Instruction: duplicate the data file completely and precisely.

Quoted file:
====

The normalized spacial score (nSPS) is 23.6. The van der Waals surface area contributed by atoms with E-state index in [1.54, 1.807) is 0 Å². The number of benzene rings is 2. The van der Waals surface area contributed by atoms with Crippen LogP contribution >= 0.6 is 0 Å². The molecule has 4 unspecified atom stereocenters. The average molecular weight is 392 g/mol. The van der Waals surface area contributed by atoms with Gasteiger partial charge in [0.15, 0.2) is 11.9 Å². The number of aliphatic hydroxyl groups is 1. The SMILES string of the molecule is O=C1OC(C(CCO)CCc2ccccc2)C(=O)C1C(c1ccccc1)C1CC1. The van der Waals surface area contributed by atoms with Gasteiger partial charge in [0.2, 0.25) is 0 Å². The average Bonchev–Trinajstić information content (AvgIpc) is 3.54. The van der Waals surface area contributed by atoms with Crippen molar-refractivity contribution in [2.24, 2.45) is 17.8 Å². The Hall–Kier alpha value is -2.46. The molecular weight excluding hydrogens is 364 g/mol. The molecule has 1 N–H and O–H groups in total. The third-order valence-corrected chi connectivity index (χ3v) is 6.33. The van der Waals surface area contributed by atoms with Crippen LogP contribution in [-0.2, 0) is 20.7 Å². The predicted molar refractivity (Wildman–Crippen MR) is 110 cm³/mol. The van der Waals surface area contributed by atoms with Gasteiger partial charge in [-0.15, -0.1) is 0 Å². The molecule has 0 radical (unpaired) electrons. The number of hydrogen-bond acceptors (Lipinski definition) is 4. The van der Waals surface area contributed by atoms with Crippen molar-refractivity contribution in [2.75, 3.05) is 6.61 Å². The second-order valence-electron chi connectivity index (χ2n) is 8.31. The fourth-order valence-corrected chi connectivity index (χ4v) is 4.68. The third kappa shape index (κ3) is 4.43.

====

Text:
The normalized spacial score (nSPS) is 23.6. The van der Waals surface area contributed by atoms with E-state index in [1.54, 1.807) is 0 Å². The number of benzene rings is 2. The van der Waals surface area contributed by atoms with Crippen LogP contribution >= 0.6 is 0 Å². The molecule has 4 unspecified atom stereocenters. The average molecular weight is 392 g/mol. The van der Waals surface area contributed by atoms with Gasteiger partial charge in [0.15, 0.2) is 11.9 Å². The number of aliphatic hydroxyl groups is 1. The SMILES string of the molecule is O=C1OC(C(CCO)CCc2ccccc2)C(=O)C1C(c1ccccc1)C1CC1. The van der Waals surface area contributed by atoms with Gasteiger partial charge in [0.2, 0.25) is 0 Å². The average Bonchev–Trinajstić information content (AvgIpc) is 3.54. The van der Waals surface area contributed by atoms with Crippen molar-refractivity contribution in [2.24, 2.45) is 17.8 Å². The Hall–Kier alpha value is -2.46. The molecular weight excluding hydrogens is 364 g/mol. The molecule has 1 N–H and O–H groups in total. The third-order valence-corrected chi connectivity index (χ3v) is 6.33. The van der Waals surface area contributed by atoms with Crippen LogP contribution in [-0.2, 0) is 20.7 Å². The predicted molar refractivity (Wildman–Crippen MR) is 110 cm³/mol. The van der Waals surface area contributed by atoms with Gasteiger partial charge in [-0.15, -0.1) is 0 Å². The molecule has 0 radical (unpaired) electrons. The number of hydrogen-bond acceptors (Lipinski definition) is 4. The van der Waals surface area contributed by atoms with Crippen molar-refractivity contribution in [2.75, 3.05) is 6.61 Å². The second-order valence-electron chi connectivity index (χ2n) is 8.31. The fourth-order valence-corrected chi connectivity index (χ4v) is 4.68. The third kappa shape index (κ3) is 4.43.